Opinion: From the pandemic to the presidency, we're doomscrolling ourselves sick

Doomscrolling till we're sick

She caught me red-handed.

I dropped my phone like it was on fire, tried to hide it under the pillow, but it was too late.

Her eyes narrowed: “What were you looking at?”

“Porn,” I blurted. “Terrible stuff. Please accept my heartfelt apologies.”

“Stop lying,” she replied. “You were doomscrolling.”

Busted. I hung my head in shame.

Doomscrolling, we are warned, is the newest great threat to our well-being. As addictive as Tiger King, as destructive as Trump with a microphone, doomscrolling is defined by Wikipedia as “the act of consuming an endless ­procession of negative online news.”

Also known as doomsurfing, it’s most commonly associated with the compulsion to spend what should be our bedtime hours obsessing over pandemic-related posts. We shiver under our sheets, eyes wide, the gloom relieved only by the pale light from our screens as we twist ourselves into knots with tale after tale of asymptomatic transmission rates, superspreader events and a future that sounds like Zombieland III. For those without a smartphone, you can achieve the same effect by jamming a fork into an electrical outlet and hanging on until your toes start to smoke.

The phenomenon has drawn predictable warnings. “Doomscrolling is slowly eroding your mental health,” cautioned Wired magazine this summer. “Checking your phone for an extra two hours every night won’t stop the apocalypse — but it could stop you from being psychologically prepared for it.” Psychology Today weighed in, citing studies in the U.S. and Russia that linked rising anxiety levels to the doomscrolling of ­coronavirus-linked content. The person credited with popularizing the term, Canadian journalist Karen Ho, now posts nightly reminders urging her Twitter followers to stop doomscrolling and go to bed.

Good luck with that. This week, news events conspired to turn doomscrolling into Victorians’ favourite hobby, bumping gardening and complaining about bike lanes to second and third place respectively.

Some Islanders sprained their thumbs frantically toggling between the latest numbers from A) the pandemic and B) Trumpistan. Having two drawn-out crises to fret about had us clutching our phones with one hand and our fluttering hearts with the other.

I shook her awake. “There were 197 new COVID cases in Egypt on Tuesday,” I told her, helpfully. “Forty-one people in serious or critical condition.”

She muttered something about another Canadian being critical if I didn’t shut off my phone, but that wasn’t going to happen, not with the U.S. presidency in the balance.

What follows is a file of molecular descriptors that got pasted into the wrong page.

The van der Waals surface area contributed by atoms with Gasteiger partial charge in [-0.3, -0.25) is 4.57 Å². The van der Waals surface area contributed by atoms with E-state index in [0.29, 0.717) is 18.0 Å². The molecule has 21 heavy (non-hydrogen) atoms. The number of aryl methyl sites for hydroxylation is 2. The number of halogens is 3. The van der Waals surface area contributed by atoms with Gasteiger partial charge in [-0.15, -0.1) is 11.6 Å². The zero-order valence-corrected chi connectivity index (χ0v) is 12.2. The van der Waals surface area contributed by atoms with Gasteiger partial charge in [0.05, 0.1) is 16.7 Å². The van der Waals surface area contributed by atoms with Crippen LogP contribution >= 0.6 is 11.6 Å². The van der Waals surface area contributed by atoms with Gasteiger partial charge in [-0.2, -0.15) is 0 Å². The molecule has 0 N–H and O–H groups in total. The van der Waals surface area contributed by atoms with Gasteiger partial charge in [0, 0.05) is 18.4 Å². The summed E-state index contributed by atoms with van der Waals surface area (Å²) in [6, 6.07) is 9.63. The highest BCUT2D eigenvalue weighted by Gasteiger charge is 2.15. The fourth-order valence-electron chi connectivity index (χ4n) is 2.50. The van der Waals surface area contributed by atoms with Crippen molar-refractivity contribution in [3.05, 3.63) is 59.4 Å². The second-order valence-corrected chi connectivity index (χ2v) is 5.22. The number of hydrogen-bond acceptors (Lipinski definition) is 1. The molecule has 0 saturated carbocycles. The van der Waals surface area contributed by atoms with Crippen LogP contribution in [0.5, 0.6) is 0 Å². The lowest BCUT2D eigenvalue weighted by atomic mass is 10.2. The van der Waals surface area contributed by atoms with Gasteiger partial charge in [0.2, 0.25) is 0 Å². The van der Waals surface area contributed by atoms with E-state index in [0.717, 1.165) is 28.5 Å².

“CNN says Parsonsfield County could turn red,” I fretted.

“So could I,” she said.

“I didn’t know I cared about Parsonsfield County before,” I confided. “But now I think it could be the key to all of southwestern Maine. Did you know Maine is one of only two states to split its electoral college votes? The other is Nebraska. Speaking of Nebraska, seven COVID-19 cases in the panhandle region were traced to exposures at the Sturgis motorcycle rally in South Dakota, where all but six of 66 counties voted for Trump. Do you think he’ll try to annex/move to Canada?”

She disappeared after that, presumably to the spare bedroom, though I don’t know why she needed a suitcase. Not that I really noticed, having stumbled across a rather alarming account of strange COVID symptoms — rashes, hair loss, a burning sensation on the soles of the feet — documented by a researcher at Indiana University. This, in turn, led me to a story about the Danes slaughtering millions of mink out of fear that they could pass on a mutant strain of the virus, which of course brought me to a piece about Tupperware profits soaring thanks to pandemic shut-ins cooking at home and storing the leftovers. It doesn’t take much to disappear down a Facebook rabbit hole.

Speaking of which, did you know a singer named Jaguar Jonze dislocated her shoulder while singing a song called Rabbit Hole on live Australian television? It’s true. I stumbled across that story, too. You can look it up. Or not, which might be the better option unless you want to pass out headfirst into your computer keyboard at 4 a.m., having meandered down a path that somehow led to a conspiracy theory involving one of the lesser-known Von Trapp children.

Or worse, you could make yourself sick relentlessly doomscrolling through posts about the pandemic and presidency.

Jack Knox is a columnist with the Victoria Times Colonist

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